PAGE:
Employers want it. Applicants need it. “It” is soft skills — a squishy bundle of attributes vital for workplace success.
Soft skills include a strong work ethic, dependability, positive attitude, self motivation, leadership, teamwork, flexibility, problem solving, grace under pressure, and communication skills, oral and written.
The challenge for job hunters is to convey soft skills in an interview. The challenge for employers is to figure out who has them, who doesn’t, and who’s faking it.
Many mid-sized and large companies use pre-employment screening tests to help discern applicants’ traits. Others rely on gut instinct from interviews. If that’s your case, here are ideas from Piera Palazzolo at Dale Carnegie Training and Rosemary Haefner at CareerBuilder:
• Look for applicants to be on time, dressed appropriately and make good eye contact. Have they researched the company? Do they ask appropriate questions? Are they good listeners and conversationalists?
• Ask for specific examples of how they have worked in teams, shown leadership or solved problems.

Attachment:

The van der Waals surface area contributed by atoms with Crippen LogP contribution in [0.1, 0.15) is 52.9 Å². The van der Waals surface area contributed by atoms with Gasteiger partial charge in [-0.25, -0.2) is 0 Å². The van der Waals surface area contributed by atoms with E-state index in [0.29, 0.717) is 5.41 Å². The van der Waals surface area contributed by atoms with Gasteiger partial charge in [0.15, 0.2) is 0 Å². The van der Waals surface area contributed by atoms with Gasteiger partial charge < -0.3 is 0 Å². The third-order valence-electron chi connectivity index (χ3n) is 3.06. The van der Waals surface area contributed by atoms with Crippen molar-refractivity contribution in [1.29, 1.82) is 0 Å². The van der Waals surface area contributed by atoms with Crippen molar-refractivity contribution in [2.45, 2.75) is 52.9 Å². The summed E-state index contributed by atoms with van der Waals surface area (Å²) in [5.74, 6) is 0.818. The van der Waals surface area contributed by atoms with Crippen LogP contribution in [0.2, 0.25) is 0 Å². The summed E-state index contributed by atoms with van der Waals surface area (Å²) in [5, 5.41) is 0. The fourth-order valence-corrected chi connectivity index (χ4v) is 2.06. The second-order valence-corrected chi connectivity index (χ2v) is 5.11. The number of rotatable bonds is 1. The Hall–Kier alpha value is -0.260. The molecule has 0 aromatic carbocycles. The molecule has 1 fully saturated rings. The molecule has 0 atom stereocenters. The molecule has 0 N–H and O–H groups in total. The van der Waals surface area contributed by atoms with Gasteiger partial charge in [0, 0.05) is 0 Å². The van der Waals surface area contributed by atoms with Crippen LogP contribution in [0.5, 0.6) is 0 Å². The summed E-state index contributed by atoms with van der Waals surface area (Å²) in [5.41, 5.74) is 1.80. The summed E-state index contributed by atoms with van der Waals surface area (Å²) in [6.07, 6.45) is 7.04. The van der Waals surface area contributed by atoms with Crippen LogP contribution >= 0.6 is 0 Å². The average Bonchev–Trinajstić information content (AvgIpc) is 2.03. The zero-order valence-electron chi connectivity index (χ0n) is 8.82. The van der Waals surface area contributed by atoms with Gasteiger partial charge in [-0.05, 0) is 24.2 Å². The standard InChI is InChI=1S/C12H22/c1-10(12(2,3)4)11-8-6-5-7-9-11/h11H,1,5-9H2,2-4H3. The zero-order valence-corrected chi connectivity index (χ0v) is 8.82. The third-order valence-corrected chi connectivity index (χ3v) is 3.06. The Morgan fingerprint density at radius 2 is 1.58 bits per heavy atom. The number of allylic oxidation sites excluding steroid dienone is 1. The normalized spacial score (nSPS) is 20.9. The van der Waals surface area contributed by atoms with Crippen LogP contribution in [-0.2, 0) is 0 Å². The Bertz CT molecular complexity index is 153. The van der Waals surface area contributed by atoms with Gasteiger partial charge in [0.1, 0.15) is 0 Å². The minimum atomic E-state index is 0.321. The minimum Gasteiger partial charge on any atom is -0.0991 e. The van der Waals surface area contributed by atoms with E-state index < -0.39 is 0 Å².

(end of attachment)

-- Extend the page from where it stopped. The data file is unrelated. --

• Have they kept in touch with previous managers or co-workers? Do they talk about good work relationships or do you hear negativity or isolation?
• Get other people in your organization to talk to applicants. Some people show their true selves in “small talk” with prospective hirers or bosses.
• Give credit to applicants who send timely and specific thank-you notes pertinent to the interview, not just a boilerplate response.
Interviewers need to dig beyond what may be canned answers to expected questions. Look for the underlying personalities and attitudes.
Job hunters: Know what interviewers are looking for. Be prepared, positive, personable with everyone and ready with specific examples to share.